a big beautiful mess

Should You Fulbright?

I’ve recently been asked from a few different corners about my Fulbright experience, and I feel I have enough distance from it now to make some broad generalizations about the experience. Deciding whether or not to apply for a Fulbright is a big decision in itself. Here are my two cents.

I don’t recommend the Fulbright unconditionally. It was right for me, but it is definitely not right for everyone. I decided to apply for the Fulbright because I fell in love with Moscow, and I knew I had to go back. I was in Moscow for 5 weeks in the summer of 2009 for an intensive language program and I fell hard for the crazy mishmash of history and art and language and sour cream. I’ve been to St. Petersburg a few times, but in the Americans-in-Russia community, whichever capital you visit first is the one that gets your heart, and that is definitely true for me and Moscow.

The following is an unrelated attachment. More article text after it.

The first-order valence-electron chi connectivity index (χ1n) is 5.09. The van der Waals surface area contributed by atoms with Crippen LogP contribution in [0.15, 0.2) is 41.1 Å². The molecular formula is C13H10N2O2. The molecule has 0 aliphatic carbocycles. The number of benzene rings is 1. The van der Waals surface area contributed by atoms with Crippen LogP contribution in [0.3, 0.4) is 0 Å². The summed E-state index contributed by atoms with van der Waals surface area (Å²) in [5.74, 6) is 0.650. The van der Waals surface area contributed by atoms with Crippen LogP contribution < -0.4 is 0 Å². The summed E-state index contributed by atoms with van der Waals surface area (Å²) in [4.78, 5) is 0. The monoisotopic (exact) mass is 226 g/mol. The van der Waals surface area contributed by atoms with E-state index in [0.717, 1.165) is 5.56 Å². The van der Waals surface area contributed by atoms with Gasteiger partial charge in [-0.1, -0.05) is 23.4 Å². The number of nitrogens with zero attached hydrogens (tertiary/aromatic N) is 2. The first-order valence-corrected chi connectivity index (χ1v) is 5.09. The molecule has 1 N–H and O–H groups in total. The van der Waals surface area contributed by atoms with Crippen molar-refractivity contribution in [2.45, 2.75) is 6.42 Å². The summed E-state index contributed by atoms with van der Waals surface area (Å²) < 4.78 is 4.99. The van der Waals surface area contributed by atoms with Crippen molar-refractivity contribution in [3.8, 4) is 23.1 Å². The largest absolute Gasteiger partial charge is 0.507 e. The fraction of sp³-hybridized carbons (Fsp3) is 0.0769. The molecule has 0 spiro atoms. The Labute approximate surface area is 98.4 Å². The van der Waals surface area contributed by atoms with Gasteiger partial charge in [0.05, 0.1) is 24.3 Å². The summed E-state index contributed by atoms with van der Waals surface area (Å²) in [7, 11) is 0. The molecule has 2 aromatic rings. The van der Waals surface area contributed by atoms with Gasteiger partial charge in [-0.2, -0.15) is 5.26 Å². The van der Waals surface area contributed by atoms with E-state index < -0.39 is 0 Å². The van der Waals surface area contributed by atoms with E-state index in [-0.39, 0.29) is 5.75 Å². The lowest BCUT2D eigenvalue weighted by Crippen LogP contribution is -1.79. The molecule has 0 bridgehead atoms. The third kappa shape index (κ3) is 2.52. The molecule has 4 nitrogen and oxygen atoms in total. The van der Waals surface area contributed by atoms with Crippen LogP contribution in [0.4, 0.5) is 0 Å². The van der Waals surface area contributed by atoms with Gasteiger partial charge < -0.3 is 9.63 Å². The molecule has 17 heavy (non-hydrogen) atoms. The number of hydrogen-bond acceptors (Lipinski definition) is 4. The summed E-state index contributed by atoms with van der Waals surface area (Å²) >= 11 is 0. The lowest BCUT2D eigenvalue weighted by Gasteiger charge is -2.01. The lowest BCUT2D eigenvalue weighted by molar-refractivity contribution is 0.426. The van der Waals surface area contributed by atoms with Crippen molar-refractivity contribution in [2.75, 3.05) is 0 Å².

For my year of teaching, I was in the city of Arkhangelsk, way up north, about a day by train from Petersburg and Moscow. It was one of the hardest things I’ve ever done, but also one of the best. My Russian improved dramatically. I had the dubious distinction of being the only American in the whole city (of 400,000 people) most of the time. I got to see the Northern Lights. I became best friends with my Polish roommate who didn’t speak any English. I got to teach a group of students who were the stars of the English department, and help them apply for grad programs in Norway and Germany, and see them graduate. I got to mentor high school students who were getting ready to spend a year as exchange students in America. I spent two weeks teaching at a summer camp in Siberia. I was invited to interpret at an international geological conference.